am said...

thanks for highlighting this! i pass WWNP every morning and walk on sidewalks bordered by newly grown grass, and construction workers improving sidewalks along Northampton. thank goodness for Mr. Jones!

David Caines said...

To be honest, we liked Igho as a person, but didn't much care for him as a canton administrator. He often bored and to some degree alienated us.
To be equally honest I didn't get the canton thing at first, but I now have more of an interest. And hopefuly we'll be more active. A ground swell democraticaly based iniatiative maybe just the thing for Easton and I am thrilled to see Tom heading things up.
His knowlege of Easton's history and open love for the area may well be the driving force we need behind a grass roots program of this sort. That it is through the WWNP, is equaly happy. After a month with Weed and Seed I was willing to write Easton politics off entirely (though there is some new blood we'll wait and see). Then we found Gary and the WWNP. I know some people have issue with them, but the money and energy they bring into the area is well worthy of note. And I have no doubt they will continue to do so.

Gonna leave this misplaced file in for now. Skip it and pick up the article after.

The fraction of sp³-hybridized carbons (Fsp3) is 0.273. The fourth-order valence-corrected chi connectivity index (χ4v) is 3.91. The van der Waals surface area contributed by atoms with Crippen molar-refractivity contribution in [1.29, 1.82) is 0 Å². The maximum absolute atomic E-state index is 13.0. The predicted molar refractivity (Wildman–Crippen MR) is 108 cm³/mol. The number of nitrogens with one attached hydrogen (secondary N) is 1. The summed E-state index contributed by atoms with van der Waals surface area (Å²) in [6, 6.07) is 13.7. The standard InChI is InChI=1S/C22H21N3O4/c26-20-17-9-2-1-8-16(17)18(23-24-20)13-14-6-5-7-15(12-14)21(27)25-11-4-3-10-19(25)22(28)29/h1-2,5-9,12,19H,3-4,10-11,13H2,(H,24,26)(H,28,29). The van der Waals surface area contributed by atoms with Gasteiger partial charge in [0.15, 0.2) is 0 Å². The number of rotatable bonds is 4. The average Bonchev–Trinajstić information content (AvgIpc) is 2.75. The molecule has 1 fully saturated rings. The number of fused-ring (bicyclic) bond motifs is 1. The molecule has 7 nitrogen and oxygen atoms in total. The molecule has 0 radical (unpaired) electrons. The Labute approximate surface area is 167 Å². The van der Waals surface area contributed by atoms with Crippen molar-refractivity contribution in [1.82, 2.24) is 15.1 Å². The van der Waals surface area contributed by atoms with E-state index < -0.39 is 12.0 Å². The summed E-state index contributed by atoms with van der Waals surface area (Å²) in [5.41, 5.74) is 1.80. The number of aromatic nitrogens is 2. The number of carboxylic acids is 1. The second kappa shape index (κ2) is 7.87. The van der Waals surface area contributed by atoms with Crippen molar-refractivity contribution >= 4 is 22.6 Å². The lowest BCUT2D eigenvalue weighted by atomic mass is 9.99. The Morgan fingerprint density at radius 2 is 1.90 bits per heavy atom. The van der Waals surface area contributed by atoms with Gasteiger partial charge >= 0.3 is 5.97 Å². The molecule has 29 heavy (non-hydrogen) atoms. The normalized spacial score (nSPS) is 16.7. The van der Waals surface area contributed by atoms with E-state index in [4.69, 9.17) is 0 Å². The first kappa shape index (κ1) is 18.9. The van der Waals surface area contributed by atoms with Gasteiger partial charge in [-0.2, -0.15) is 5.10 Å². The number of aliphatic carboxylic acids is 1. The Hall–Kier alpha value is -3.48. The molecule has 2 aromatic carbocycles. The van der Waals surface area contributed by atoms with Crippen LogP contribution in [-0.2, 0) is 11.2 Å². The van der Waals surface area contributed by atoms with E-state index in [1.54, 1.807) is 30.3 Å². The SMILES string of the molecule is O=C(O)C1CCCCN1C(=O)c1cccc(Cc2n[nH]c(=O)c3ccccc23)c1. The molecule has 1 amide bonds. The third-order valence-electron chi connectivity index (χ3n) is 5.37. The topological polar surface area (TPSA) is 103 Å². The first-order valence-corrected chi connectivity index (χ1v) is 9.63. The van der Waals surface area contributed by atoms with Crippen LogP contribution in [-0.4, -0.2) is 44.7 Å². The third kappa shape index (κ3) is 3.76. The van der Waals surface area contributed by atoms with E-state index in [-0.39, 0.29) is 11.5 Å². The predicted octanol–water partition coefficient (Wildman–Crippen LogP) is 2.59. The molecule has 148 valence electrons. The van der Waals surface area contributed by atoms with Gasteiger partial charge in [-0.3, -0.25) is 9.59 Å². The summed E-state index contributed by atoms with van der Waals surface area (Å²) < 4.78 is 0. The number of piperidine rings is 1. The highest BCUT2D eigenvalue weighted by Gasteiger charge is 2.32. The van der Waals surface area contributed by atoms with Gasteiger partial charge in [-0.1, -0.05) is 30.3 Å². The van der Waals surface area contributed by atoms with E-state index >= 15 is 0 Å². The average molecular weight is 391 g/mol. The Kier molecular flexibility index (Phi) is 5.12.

That our urban eccology efforts have made the national stage is in no small part ude to both Tom and the WWNP, and through them Easton may well have a positive effect on the world. Tom is as I know well aware of world trends as they regard urban eccology, and probably a good number of other areas I am as yet unaware of.It is always a pleasure to hear him speak, and our city would be lessened by the lack of his knowlege. I look forward to seeing what the canton project will become with his knowlege and help...and promise to do a bit more myself. Sorry, i liked Igho...but he realy wasn't my cup of tea. I thought his training distanced us more than it brought us together, and I know that it irked and alienated more than just myself and Jeanette. Sorry Igho, hope you're well.

Alan Raisman said...

An idea for Easton...

Durham council passes same-sex marriage resolution
Aug. 17, 2009

Way to go Tim!!